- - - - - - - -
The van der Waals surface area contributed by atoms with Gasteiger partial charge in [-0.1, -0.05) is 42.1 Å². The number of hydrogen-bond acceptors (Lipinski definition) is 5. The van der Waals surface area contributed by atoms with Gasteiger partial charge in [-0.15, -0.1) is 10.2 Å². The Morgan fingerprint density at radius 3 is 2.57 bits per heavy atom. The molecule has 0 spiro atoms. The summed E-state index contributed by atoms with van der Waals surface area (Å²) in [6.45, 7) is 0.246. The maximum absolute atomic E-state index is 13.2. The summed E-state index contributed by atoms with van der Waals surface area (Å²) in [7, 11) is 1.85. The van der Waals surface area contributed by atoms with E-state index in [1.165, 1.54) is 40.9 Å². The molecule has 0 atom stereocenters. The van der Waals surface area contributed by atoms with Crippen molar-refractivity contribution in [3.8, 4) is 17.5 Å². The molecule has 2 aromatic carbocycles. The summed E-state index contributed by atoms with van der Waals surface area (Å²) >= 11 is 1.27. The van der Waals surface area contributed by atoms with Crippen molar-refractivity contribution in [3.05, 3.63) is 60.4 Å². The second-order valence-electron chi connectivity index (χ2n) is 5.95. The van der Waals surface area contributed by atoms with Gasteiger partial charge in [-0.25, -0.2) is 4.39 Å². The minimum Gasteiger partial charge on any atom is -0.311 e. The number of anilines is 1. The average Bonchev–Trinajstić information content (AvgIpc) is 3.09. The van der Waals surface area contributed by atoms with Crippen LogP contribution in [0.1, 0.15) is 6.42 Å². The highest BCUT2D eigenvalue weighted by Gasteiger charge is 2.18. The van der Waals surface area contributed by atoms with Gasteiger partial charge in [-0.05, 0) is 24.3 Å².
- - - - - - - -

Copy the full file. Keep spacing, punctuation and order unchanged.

The van der Waals surface area contributed by atoms with Gasteiger partial charge in [-0.1, -0.05) is 42.1 Å². The number of hydrogen-bond acceptors (Lipinski definition) is 5. The van der Waals surface area contributed by atoms with Gasteiger partial charge in [-0.15, -0.1) is 10.2 Å². The Morgan fingerprint density at radius 3 is 2.57 bits per heavy atom. The molecule has 0 spiro atoms. The summed E-state index contributed by atoms with van der Waals surface area (Å²) in [6.45, 7) is 0.246. The maximum absolute atomic E-state index is 13.2. The summed E-state index contributed by atoms with van der Waals surface area (Å²) in [7, 11) is 1.85. The van der Waals surface area contributed by atoms with E-state index in [1.165, 1.54) is 40.9 Å². The molecule has 0 atom stereocenters. The van der Waals surface area contributed by atoms with Crippen molar-refractivity contribution in [3.8, 4) is 17.5 Å². The molecule has 2 aromatic carbocycles. The summed E-state index contributed by atoms with van der Waals surface area (Å²) >= 11 is 1.27. The van der Waals surface area contributed by atoms with Crippen molar-refractivity contribution in [3.05, 3.63) is 60.4 Å². The second-order valence-electron chi connectivity index (χ2n) is 5.95. The van der Waals surface area contributed by atoms with Gasteiger partial charge in [-0.25, -0.2) is 4.39 Å². The minimum Gasteiger partial charge on any atom is -0.311 e. The number of anilines is 1. The average Bonchev–Trinajstić information content (AvgIpc) is 3.09. The van der Waals surface area contributed by atoms with Crippen LogP contribution in [0.1, 0.15) is 6.42 Å². The highest BCUT2D eigenvalue weighted by Gasteiger charge is 2.18. The van der Waals surface area contributed by atoms with Gasteiger partial charge in [-0.05, 0) is 24.3 Å².